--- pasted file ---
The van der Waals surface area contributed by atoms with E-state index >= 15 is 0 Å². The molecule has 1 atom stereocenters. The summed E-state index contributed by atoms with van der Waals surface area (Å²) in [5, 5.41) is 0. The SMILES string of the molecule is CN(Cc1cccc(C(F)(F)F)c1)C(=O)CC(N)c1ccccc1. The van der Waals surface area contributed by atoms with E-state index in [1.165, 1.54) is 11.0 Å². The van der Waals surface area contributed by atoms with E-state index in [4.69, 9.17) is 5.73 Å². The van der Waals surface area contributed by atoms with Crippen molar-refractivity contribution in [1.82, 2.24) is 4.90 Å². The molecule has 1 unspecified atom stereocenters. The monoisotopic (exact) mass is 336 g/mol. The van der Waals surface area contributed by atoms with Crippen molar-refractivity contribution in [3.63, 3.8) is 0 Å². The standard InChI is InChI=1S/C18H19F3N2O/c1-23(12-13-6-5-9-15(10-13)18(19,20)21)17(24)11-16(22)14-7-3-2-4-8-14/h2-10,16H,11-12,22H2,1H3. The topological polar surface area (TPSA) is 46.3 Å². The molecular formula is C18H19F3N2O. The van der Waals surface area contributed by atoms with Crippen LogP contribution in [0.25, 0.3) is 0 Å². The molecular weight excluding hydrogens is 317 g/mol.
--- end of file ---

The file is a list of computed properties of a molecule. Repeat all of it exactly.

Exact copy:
The van der Waals surface area contributed by atoms with E-state index >= 15 is 0 Å². The molecule has 1 atom stereocenters. The summed E-state index contributed by atoms with van der Waals surface area (Å²) in [5, 5.41) is 0. The SMILES string of the molecule is CN(Cc1cccc(C(F)(F)F)c1)C(=O)CC(N)c1ccccc1. The van der Waals surface area contributed by atoms with E-state index in [1.165, 1.54) is 11.0 Å². The van der Waals surface area contributed by atoms with E-state index in [4.69, 9.17) is 5.73 Å². The van der Waals surface area contributed by atoms with Crippen molar-refractivity contribution in [1.82, 2.24) is 4.90 Å². The molecule has 1 unspecified atom stereocenters. The monoisotopic (exact) mass is 336 g/mol. The van der Waals surface area contributed by atoms with Crippen molar-refractivity contribution in [3.63, 3.8) is 0 Å². The standard InChI is InChI=1S/C18H19F3N2O/c1-23(12-13-6-5-9-15(10-13)18(19,20)21)17(24)11-16(22)14-7-3-2-4-8-14/h2-10,16H,11-12,22H2,1H3. The topological polar surface area (TPSA) is 46.3 Å². The molecular formula is C18H19F3N2O. The van der Waals surface area contributed by atoms with Crippen LogP contribution in [0.25, 0.3) is 0 Å². The molecular weight excluding hydrogens is 317 g/mol.